Picture this: you ticked all the boxes in your job interview, you’ve shown your potential, and you’ve gotten a formal job offer.

But, to your surprise, the amount they’re offering is less than what was mentioned previously.

In recent years, employers are increasingly seeing the value of real talent for an organisation, so they’re less likely to put the opportunity of hiring a well-suited employee in jeopardy by offering less money.

With that said it does still happen, so what steps can you take to prepare yourself and respond appropriately? Read on for some tips.

Ask why!

Like asking for a pay rise, people can be hesitant to address the subject. Don’t be afraid to challenge why you have been offered a lower amount than advertised in fear that the employer might take offence or withdraw the offer.

Think about it. You went to a lot of effort and, potentially, numerous interviews to get that offer. You owe it to yourself to know why the amount has decreased.

How to approach the topic

There’s certainly a right way to go about it.

  1. First, remember to maintain composure and be professional throughout the exchange. You should thank the employer for the offer and their time.
  2. Second, simply refer to the original amount that was advertised and ask why the amount offered was lower.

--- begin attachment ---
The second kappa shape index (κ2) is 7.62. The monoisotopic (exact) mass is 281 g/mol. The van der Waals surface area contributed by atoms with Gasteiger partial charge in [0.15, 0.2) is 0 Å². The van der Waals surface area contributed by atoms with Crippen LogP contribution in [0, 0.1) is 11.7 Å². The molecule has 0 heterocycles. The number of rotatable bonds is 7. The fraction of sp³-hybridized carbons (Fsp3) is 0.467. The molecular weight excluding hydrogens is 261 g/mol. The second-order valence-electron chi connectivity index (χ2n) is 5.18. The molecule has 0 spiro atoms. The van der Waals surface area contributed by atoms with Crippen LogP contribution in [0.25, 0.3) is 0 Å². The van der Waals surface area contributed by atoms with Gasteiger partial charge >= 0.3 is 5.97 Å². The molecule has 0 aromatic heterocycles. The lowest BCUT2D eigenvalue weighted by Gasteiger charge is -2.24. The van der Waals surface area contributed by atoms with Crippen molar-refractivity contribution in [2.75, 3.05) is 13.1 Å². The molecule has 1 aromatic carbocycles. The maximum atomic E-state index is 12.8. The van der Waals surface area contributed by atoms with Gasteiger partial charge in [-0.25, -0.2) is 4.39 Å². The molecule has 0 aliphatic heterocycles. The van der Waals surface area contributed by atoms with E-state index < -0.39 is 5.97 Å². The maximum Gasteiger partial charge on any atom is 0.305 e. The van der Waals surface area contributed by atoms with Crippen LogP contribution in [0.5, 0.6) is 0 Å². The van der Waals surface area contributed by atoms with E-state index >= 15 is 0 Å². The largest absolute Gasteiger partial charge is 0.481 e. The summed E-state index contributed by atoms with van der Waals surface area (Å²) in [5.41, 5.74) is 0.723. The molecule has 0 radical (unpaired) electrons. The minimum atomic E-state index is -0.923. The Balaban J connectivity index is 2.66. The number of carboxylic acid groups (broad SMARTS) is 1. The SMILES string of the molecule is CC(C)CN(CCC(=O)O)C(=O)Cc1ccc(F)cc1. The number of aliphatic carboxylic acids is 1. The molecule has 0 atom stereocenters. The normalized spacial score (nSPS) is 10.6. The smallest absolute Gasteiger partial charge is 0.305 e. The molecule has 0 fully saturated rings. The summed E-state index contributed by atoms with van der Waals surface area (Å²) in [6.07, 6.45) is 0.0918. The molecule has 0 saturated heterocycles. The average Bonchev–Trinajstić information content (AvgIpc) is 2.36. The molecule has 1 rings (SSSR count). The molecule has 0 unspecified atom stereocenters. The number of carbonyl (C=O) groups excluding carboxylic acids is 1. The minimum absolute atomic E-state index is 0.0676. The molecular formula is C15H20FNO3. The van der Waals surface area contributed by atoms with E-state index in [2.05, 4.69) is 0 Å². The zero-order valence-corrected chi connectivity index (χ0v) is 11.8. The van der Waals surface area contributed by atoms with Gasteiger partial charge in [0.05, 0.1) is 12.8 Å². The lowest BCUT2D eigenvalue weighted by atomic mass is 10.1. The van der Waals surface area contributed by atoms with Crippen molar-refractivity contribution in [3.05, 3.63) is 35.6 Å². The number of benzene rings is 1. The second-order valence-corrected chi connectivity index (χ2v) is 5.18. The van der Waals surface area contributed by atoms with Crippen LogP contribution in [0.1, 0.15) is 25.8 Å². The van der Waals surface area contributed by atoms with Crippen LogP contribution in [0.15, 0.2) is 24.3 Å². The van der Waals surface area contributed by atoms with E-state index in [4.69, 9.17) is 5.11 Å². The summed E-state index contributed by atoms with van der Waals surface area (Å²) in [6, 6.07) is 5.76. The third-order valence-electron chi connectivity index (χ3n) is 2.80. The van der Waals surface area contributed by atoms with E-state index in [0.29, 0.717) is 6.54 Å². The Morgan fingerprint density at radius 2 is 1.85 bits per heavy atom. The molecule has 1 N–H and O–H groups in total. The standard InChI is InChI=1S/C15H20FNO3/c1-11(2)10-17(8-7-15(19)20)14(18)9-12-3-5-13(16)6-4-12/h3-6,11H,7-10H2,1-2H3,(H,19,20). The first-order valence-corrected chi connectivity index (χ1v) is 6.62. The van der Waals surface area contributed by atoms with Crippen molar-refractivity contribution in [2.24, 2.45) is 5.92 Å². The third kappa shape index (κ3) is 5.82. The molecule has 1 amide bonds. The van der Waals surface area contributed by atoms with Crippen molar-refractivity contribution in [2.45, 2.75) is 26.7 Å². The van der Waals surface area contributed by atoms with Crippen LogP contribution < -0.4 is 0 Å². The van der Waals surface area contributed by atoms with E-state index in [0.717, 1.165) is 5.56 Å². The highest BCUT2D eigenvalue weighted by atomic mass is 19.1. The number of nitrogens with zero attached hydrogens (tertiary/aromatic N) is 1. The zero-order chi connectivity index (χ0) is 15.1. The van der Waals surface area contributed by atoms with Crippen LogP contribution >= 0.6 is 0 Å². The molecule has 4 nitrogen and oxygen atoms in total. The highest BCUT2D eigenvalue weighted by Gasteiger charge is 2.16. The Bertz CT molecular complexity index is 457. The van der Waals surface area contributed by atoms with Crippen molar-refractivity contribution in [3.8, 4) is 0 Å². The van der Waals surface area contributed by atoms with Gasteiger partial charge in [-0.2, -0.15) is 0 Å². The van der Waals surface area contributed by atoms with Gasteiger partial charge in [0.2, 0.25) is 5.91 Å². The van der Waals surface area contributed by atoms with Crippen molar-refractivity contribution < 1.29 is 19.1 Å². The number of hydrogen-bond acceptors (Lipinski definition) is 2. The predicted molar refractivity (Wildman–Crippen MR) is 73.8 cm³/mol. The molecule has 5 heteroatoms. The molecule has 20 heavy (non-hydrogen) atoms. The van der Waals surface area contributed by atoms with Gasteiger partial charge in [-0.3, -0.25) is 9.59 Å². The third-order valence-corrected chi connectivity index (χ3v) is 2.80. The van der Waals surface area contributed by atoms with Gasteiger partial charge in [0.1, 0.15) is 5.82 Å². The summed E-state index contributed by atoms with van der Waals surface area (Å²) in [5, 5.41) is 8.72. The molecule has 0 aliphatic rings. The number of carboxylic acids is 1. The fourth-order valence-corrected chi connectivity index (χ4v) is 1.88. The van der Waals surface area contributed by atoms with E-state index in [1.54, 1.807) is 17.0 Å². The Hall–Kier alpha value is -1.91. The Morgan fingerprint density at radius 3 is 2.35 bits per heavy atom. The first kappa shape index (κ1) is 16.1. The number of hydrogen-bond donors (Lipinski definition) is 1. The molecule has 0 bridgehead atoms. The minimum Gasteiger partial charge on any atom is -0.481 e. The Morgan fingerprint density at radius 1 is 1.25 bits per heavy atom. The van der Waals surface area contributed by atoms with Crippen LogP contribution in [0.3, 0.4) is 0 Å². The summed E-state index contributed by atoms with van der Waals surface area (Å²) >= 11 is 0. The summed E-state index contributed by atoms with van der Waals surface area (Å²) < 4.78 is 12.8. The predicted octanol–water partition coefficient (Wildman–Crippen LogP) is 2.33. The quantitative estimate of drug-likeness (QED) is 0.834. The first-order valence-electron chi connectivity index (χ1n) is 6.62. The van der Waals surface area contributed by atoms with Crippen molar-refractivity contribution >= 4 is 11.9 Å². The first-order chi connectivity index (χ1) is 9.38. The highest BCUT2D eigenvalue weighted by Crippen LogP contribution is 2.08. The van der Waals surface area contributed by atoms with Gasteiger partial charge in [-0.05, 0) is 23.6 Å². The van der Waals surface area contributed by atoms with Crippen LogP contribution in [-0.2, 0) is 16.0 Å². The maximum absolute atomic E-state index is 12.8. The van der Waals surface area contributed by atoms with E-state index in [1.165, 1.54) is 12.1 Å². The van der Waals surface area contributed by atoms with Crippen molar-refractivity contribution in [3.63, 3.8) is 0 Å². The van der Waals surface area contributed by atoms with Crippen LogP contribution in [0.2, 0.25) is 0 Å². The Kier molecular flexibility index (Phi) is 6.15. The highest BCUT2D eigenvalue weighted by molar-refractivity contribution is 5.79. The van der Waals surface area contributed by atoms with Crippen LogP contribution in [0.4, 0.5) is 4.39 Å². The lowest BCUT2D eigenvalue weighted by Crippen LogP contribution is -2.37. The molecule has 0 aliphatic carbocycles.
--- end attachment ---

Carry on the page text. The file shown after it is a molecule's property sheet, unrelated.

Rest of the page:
There can be different reasons behind employers offering a different amount. Maybe they think you have great potential for the job, but don’t fit all of the requirements for the role or maybe they’re taking a chance and seeing if you’ll accept a lower salary…

All in all, you can speculate all you want, but you won’t know until you step up and ask.

Top tip: Have the conversation over the phone as opposed to email. People are less likely to associate emotion with what’s being said over email, so if you really want your contact to empathise with your situation, get them on the phone and be honest about how you’re feeling.

Weigh up the pros and cons of the job

If you think there is no possibility of increasing the salary on offer, you should reflect on the pros and cons of the job before you reach a decision.

Ask yourself, are there any benefits of the job? For example, do they provide training that could expand your skillset? Would the company name look good on your CV? Are they in an industry that appeals to you? Or does the company culture appeal to you?

Think about the benefits that the job can offer you other than the paycheque and evaluate whether it’s worth accepting the offer. If it ticks enough boxes, you should definitely still consider it.

If all else fails, don’t be afraid to walk away

Just because somebody offered you a job, it doesn’t mean you’re obliged to accept it.

If you’ve reached an impasse with the employer and feel that your skill set deserves the salary that was initially on the table, the best thing to do is to move on and keep looking.

Accepting a job that offers no progression or benefits from your current role would be a step back in your career path. Your future is far more important than a job, so if all else fails, don’t be afraid to communicate that the offer isn’t adequate, and you won’t be accepting.

Not sure what salary you should be asking for?

If you’re looking for salary information, you can download our free Salary Guide which covers all industries and job titles, from entry level to senior level.

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